Republican Rep. Jim Renacci stepped up his abuse allegations against his Democratic opponent, Sen. Sherrod Brown.
Renacci on Wednesday told The Enquirer's editorial board "multiple women" have contacted him and alleged his Democratic opponent, Sen. Sherrod Brown, D-Cleveland, assaulted them.
The claim comes less than three weeks before Election Day in a race in which Renacci trails by double digits, according to a number of recent polls.
Renacci didn't provide any proof or specifics. He said he referred the women to an attorney specializing in domestic abuse. He wouldn't name the attorney or the women and wouldn't say how many women have approached him.
"I've had multiple women contact me and say I was assaulted by Sherrod Brown," Renacci said.
Renacci said the allegations stem from the period between Brown's first marriage, which ended in 1987, and his current marriage, which began in 2004
"It's more than just one instance," Renacci said. "That makes it even worse."
Brown's campaign denied Renacci's claims.
"Congressman Renacci's failed and desperate campaign gets worse every day," Brown's campaign said in a statement.
For months, Renacci has hammered Brown on a three-decade-old domestic abuse allegation and restraining order filed against him by his ex-wife in 1986 amid a contentious divorce.
In ads and speeches, Renacci has slammed Democrats for using a different standard of conduct for Brown than they do for Republicans accused of assault.
Renacci brought up the domestic violence allegation against Brown multiple times during his debate with Brown on Sunday.
Brown's ex-wife, Larke Recchie, has strongly condemned Renacci's attacks on Brown.
Brown and Recchie have since remarried other people but have mended fences, with Recchie supporting Brown's candidacy and recording a pro-Brown ad describing Renacci's attacks as "just wrong."
Recchie has asked Republicans to stop going after her family "to score cheap political points."
"I was proud to support Sherrod in 2006 and 2012, just as I am this time around," Recchie said in a statement issued in September. "Anyone who suggests he is not an honorable man is just wrong. He's a great father to our daughters Emily and Liz and he's a wonderful grandfather to our grandchildren."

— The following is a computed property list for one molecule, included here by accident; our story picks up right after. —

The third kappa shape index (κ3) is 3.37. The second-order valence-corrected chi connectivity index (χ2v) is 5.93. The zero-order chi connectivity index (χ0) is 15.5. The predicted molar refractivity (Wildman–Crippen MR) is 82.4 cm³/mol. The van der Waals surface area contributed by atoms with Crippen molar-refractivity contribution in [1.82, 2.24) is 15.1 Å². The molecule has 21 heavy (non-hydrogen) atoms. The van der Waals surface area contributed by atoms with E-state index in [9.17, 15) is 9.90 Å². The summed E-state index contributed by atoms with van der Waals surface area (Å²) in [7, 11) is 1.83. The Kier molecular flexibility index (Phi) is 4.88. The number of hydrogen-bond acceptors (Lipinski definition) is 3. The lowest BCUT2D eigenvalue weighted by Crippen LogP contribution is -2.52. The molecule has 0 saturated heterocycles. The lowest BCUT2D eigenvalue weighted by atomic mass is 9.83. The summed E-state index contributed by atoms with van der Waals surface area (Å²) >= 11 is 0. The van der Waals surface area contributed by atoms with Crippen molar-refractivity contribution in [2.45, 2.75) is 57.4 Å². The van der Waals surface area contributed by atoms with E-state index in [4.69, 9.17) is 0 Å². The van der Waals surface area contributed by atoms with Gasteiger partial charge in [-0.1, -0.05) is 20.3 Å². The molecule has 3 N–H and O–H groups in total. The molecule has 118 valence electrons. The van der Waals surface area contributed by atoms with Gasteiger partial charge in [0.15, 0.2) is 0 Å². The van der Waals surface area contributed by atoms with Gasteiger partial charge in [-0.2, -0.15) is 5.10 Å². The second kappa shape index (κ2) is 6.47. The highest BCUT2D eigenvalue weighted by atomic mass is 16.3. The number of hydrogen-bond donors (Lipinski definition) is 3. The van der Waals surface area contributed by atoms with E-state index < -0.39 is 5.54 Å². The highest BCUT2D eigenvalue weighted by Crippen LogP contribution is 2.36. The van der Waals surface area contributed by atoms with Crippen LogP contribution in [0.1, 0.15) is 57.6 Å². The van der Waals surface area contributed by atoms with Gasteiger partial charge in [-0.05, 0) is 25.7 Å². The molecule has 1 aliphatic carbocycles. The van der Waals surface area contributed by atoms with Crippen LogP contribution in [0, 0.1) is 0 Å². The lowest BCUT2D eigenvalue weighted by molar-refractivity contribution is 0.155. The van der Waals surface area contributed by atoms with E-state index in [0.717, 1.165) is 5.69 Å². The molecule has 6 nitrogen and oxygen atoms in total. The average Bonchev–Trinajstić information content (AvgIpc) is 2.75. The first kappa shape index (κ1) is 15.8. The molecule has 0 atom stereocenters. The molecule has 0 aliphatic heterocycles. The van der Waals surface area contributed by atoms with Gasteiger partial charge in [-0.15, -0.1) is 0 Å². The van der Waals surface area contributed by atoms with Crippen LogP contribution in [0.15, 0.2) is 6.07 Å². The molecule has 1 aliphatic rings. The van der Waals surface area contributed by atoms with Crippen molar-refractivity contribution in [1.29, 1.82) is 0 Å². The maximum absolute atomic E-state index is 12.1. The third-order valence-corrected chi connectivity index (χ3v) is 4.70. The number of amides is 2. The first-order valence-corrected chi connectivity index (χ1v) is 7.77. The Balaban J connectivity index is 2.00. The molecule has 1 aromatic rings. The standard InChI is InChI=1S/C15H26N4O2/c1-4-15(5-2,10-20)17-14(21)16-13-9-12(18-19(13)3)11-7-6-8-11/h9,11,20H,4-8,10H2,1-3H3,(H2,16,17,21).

Recchie's change of heart didn't change Renacci's heart.
"The documentation shows something totally different," Renacci said. "She has multiple affidavits of fear, abuse, fear for her children. God bless her for forgiving him."
While Renacci has gone after Brown's past, he defended President Donald Trump and Supreme Court Justice Brett Kavanaugh, both of whom have been accused of sexual assault by multiple women.
He spoke with The Enquirer just days after standing on a stage in Warren County with Trump this past Friday.
He said the accusations against Trump and Kavanaugh were "unsubstantiated."
"When there's no substantiation, you shouldn't be attacking people," Renacci said.
Recchie's three-decade-old accusation against Brown is more solid because of "3 1/2 years of court documents."
"There's a big difference between allegations and court documents," Renacci said.
The strategy doesn't seem to be having the desired effect for Renacci. Multiple polls have shown Brown far ahead of Renacci, most with double-digit leads
This includes a Suffolk University poll commissioned by The Enquirer showing Brown leading Renacci 54 percent to 36 percent.
Also from Wednesday's editorial board:
- Renacci came out against "sanctuary cities" that refuse to enforce federal immigration laws. Any city that calls itself a sanctuary city should be denied federal money, he said. "I don't think any city should be violating federal law," Renacci said. Cincinnati has declared itself a "sanctuary city" but what that means is murky.
- Renacci wants to promote policies to encourage doctors to prescribe fewer opioids to manage pain. Aspirin and other medications should be looked at first before prescribing addictive painkillers. "Let's look at the doctors prescribing to people who susceptible to being opioid addicts and hold them somewhat accountable," Renacci said. "Let's look at the hospitals and care facilities and see if we can't go back to aspirin therapy instead of opioid therapy."